Traveling Helps You Grow

You’ve heard that not all lessons take place inside the classroom. Learning and wisdom are journeys you can pursue throughout your life, and they certainly don’t need to come in the form of more degrees or certificates. However, there’s a big difference between non-traditional growth and actively seeking out change.

Travel is one of the best ways you can grow as a person. Before you set us on your wanderlust journey, make sure to take care of some housekeeping.

Stay frugal and get creative to save, being organized can make a big difference in how much you enjoy your travels, and some basics to stay safe (such as keeping important documents in cloud storage) are all foundational for those on the fast track to becoming seasoned travelers.

We know that travel helps us grow in every regard, but why does this happen? Here are a few reasons travel might be the best teacher you’ve ever met:

  1. Discomfort forces problem-solving skills. You can be uncomfortable in any type of new surrounding, such as going to a new yoga studio. However, the more discomfort you experience the more challenged you’ll be, which will give you a chance to practice critical thinking and problem-solving skills. Seeking out travel where you don’t know the language or culture will certainly put you in discomfort at first. Just make sure you stay safe, too.
  2. Every person we meet is a learning experience. Think about every person that comes into your life as a potential teacher. They are also potential students, so practice empathy and compassion. However, in our daily lives, we often see and interact with the same people—down to the barista that works the same shift that overlaps with your commute. Travel gives us the opportunity to meet new people, and in turn new teachers. Teachers, whether formal or informal, are necessary tools for growth and learning.
  3. We’re exposed to our own biases and creature comforts. An American who has never traveled abroad before has likely never experienced the “joy” of happening upon a Turkish toilet in a highly-used train station. It’s almost certain that very few people have ever met and interacted with a person of every faith, culture, or ethnicity. Traveling is often uncomfortable because we’re so transparently faced with our own biases and with what we take for granted. This forces growth, though it often comes with a bit of a shock, too.
  4. New environments make us think differently. You’ve likely discovered that a walk in the woods gets your creative juices flowing. The great outdoors, as well as new environments, overwhelm your senses. It can free up aspects of your mind that are otherwise stagnant. This is why so many artists seek out inspiration in foreign lands and through travel. However, you don’t need to be an artist to benefit from the mind expansion that travels offers. Challenge yourself to travel at least partially tech-free (if it’s safe to do so) and really immerse yourself in your chosen destination.
  5. We have more opportunities to seek out arts and culture. Most people don’t take full advantage of the arts and culture opportunities where they live. When is the last time you visited all of the museums in your city or went to a new art event? However, travel inspires us to see everything a new place has to offer. It’s fun to play tourist, while at the same time exposing ourselves to opportunities to learn and grow. Everyone goes to The Louvre while in Paris, and for many, it’s their first time in a museum in years.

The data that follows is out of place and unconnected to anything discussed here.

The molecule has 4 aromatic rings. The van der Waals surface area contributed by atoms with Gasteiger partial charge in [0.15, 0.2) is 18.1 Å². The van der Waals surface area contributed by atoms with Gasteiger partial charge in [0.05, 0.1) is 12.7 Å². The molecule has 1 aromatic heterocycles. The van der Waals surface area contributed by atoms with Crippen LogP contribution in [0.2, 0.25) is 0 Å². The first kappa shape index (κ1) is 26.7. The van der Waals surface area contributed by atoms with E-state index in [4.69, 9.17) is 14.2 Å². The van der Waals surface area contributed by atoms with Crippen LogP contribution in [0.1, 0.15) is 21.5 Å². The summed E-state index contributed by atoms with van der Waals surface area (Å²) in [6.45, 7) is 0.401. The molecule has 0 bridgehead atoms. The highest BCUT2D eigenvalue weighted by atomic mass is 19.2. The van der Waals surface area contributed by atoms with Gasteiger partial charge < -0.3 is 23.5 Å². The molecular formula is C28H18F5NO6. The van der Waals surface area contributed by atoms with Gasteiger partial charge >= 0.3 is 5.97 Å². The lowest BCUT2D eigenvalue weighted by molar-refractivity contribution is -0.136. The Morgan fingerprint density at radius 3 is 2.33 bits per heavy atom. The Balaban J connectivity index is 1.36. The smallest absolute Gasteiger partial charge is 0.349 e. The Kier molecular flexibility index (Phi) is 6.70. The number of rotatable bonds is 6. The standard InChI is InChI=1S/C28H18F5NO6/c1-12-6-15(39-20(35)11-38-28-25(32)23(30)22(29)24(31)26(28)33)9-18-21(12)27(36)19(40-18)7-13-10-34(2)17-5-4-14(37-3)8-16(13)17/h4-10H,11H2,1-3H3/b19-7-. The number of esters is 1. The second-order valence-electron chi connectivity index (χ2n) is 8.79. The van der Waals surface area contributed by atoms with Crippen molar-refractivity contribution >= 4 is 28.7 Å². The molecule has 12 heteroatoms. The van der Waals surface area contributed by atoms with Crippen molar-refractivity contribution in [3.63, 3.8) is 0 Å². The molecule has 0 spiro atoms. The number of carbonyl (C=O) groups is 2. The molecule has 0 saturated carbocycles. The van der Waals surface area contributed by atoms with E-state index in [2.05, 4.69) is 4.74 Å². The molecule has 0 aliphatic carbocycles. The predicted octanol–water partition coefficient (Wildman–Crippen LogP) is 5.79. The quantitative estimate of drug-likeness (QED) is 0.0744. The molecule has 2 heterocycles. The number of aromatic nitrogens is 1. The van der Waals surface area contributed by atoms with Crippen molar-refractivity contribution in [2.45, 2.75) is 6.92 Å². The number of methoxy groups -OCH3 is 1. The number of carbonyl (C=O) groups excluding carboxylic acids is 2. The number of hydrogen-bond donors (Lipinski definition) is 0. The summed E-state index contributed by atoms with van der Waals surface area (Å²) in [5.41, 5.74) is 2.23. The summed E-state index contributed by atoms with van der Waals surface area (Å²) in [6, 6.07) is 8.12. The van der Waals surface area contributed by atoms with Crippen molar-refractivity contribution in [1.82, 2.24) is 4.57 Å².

6. We have to face ourselves or our travel companions. Whether you’re traveling alone or with someone, suddenly you don’t have the same comforts and distractions that you do at home. You might have to spend a long time being comfortable with yourself, such as on a long train ride with no Wi-Fi signal. You might be sleeping in close quarters with a loved one and spending several consecutive hours together. This can drum up feelings of loneliness and frustration, but these are both pillars of growth, too. When traveling with someone, know that it’s very common and normal to have disagreements. It might be a good idea to agree to a certain amount of alone time each day in order to process your travels as an individual. Some breathing room can make a big difference.
  7. Sensory overload encourages us to adapt. Even if you’ve signed up for a relaxing vacation where all you’re doing is beach bumming and sleeping in, you’re still in a different place. Your senses will be overloaded because of the new sights, smells, tastes, and sounds. Your body is designed to respond and adapt to such changes. This might come with some unexpected side effects (even something as simple as heartburn from seemingly mild foods). However, overloading our senses in safe environments is a great way to foster growth within ourselves.

Many people consider leisure travel just that—leisurely. However, travel can be stressful. Sometimes even getting through the entire airport kerfuffle can cause anxiety. Know your best tools for stress management, and if you’re unsure then it’s time to do some trial and error.

Everyone travels differently and needs various types of support. Knowing your high-stress triggers can help you either avoid them or modify them.

Don’t avoid travel just because it seems stressful or costly (there are many frugal ways to satisfy your wanderlust). After all, with so much growth potential at the ready, you don’t want to miss out on life’s best learning opportunities.